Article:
The only downside I experienced on this reunion was when I was having a fag in the playground outside the brand-new gym they had built, and the janitor (not the same one I knew from my days) asked me not to smoke in the playground as it “was setting a bad example” – with no pupils in the playground as they were all in class at that moment!

        Should have seen it coming – thin edge of the wedge and all that…

      • “” pupils were excluded from the smoker tolerance””

        At the original Summerhill, AS Neill allowed his students to smoke. And, as an interesting side note, in the late 1960s our parish “Up With People” group would go to Camp Towamonga (or something close to that) every summer to do a concert for the “Wayward Girls” that the nuns at the camp looked after… basically a lot of middle-school and high-school gals who’d either gotten pregnant or perhaps lipped back once too often at the principal or somesuch. I remember that a lot of those girls smoked, but there was some strange attempt to control it by making them run up to a nun, and ask for a single cigarette at a time. I think ALL the nuns were carrying around a dozen or so packs of different brands.

        VERY strange.

        But I’ll bet Summerhill finally had to give in to The Man, just as the Philadelphia Anarchist’s Collective imposed its one rule: “No Smoking.” No idea what the Nuns did! LOL!

        – MJM

  5. Frank, O/T but you mentioned yesterday that you had admired the handrolled (I assume) cigarette of someone for it’s cylindrical shape? With some temerity I would like to suggest that there are two ‘keys’ to rolling a ‘perfect’ cigarette -if one is trying to roll a modern thin rollup and isn’t using a machine (which is of course the easiest way to get a round rollie). You have to bear in mind that the papers you are using were cut to roll normal sized cigarettes. I believe one can buy not-so-wide papers from specialist shops or one could spend an evening experimenting with a pair of scissors (better a paper guillotine perhaps?).
    The other ‘key’ to handrolling a perfect cylinder is …wait for it…NOT TO TRY! I kid you not. Instead of trying to roll a perfect tube, roll a slightly tapered cylinder. At first it will look suspicious, especially if you use 7 or 8mm ultra slim filters. But with a bit of practice you will find you can some roll just enough of a taper towards the filter or roach that to the casual observer it will appear as if you were smoking a perfectly cylindrical machine rolled. Some kind of optical illusion I assume. Infact back in the days when all cigarettes were hand rolled by Jewish girls with moleskin gloves, cigarettes came tapered, oval or nearly flat. Indeed one of the most famous German cigarette ads before and after WW2 was “with good reason our cigarette is ROUND”. („Aus gutem Grund ist Juno rund“ )

    *stops trying to teach Grandma to suck eggs at this point*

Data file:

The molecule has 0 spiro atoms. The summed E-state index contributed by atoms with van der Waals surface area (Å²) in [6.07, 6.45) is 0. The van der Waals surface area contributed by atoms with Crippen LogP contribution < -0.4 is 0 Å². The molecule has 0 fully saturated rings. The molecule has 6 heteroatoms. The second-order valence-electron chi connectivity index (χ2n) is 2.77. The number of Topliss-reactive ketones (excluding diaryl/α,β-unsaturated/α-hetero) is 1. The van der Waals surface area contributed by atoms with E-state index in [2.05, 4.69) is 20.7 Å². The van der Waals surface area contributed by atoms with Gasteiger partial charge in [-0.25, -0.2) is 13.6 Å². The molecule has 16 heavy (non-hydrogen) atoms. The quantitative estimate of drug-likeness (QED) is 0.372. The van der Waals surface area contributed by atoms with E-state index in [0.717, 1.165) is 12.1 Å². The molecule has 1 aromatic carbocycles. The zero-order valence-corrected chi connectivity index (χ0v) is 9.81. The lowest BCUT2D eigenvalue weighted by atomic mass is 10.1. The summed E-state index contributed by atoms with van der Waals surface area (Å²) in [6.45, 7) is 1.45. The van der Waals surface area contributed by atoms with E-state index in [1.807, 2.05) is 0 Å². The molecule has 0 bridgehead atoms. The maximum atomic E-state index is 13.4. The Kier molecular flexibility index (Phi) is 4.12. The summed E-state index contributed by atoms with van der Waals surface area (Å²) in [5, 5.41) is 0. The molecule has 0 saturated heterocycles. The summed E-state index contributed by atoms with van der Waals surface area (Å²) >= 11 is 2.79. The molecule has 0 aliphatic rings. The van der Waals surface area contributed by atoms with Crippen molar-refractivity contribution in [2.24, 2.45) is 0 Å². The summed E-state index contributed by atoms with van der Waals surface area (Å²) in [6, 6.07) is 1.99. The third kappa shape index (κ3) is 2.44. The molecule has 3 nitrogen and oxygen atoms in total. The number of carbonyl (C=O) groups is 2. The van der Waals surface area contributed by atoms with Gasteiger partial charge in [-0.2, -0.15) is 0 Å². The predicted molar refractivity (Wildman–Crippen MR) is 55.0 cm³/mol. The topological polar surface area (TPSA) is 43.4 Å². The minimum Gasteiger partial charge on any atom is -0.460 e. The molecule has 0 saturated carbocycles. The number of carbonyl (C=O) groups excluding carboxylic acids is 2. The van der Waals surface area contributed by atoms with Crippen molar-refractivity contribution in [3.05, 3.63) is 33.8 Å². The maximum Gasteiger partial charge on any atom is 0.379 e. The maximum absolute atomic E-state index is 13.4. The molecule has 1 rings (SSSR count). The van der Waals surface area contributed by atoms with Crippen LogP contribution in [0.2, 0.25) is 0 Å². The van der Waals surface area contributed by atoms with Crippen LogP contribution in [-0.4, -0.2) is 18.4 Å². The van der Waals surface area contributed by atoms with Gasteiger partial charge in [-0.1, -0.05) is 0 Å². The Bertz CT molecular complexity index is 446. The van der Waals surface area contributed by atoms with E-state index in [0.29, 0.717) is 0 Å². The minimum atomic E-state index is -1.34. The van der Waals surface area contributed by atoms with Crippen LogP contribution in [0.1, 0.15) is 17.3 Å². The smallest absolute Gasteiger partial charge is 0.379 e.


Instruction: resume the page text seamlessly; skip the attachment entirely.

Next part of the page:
• Frank Davis says:

      I’m not that bothered, to be honest. But I think it’s easy to roll thin cylindrical roll-ups because the paper wraps around twice, more or less. So rather than try not-so-wide papers, I’d imagine that wider papers are more likely to be the solution.

      • I would have thought that then there would be howls from the ‘condom paper’ users about the roll up tasting of paper more than tobacco.
        All I know is that I , with two left hands and fingers which work each according to their own software can hand roll smokes that appear to be almost perfect cylinders…and I really have no digital dexterity and an alcoholics tremor. But I roll about 3/4 of the size of ‘normal’ cigs, tapering down to a pre-rolled RAW cardboard tip not a filter. People comment or ask me if i use a machine ( I stopped using my beloved antique metal rollers machine when it broke and I haven’t gotten around to repairing it…it is on that 2DO list…)

        • nisakiman says:

          I would have thought that then there would be howls from the ‘condom paper’ users about the roll up tasting of paper more than tobacco.

          : P

          I just roll ’em. By hand. I’ve never used a machine. Never use a filter either unless I’m rolling a spliff.

          Joints require three papers and should be conical (but not too conical – tapered) with a loosely rolled cardboard filter for an easy draw.

          I roll cigs round, and they usually turn out pretty near perfect. I vary the thickness according to how thick I want them at that moment in time. Normally, they are thinner than a tailor-made, but fatter than a 6mm filter, To my mind, filters (unless they are rolled cardboard, as in joints) severely impact on the draw. They also dictate the size of the cigarette, which as I say, I like to vary according to my wants at the time. Using lightweight papers means that if I roll a thin cig (a racehorse, as they used to call rollies not much thicker than a matchstick) the extra ratio of paper to tobacco hardly changes the flavour or burning qualities of the cigarette,

  6. Rose says:


    Calexit – Nigel Farage in plot to BREAK UP CALIFORNIA with new referendum campaign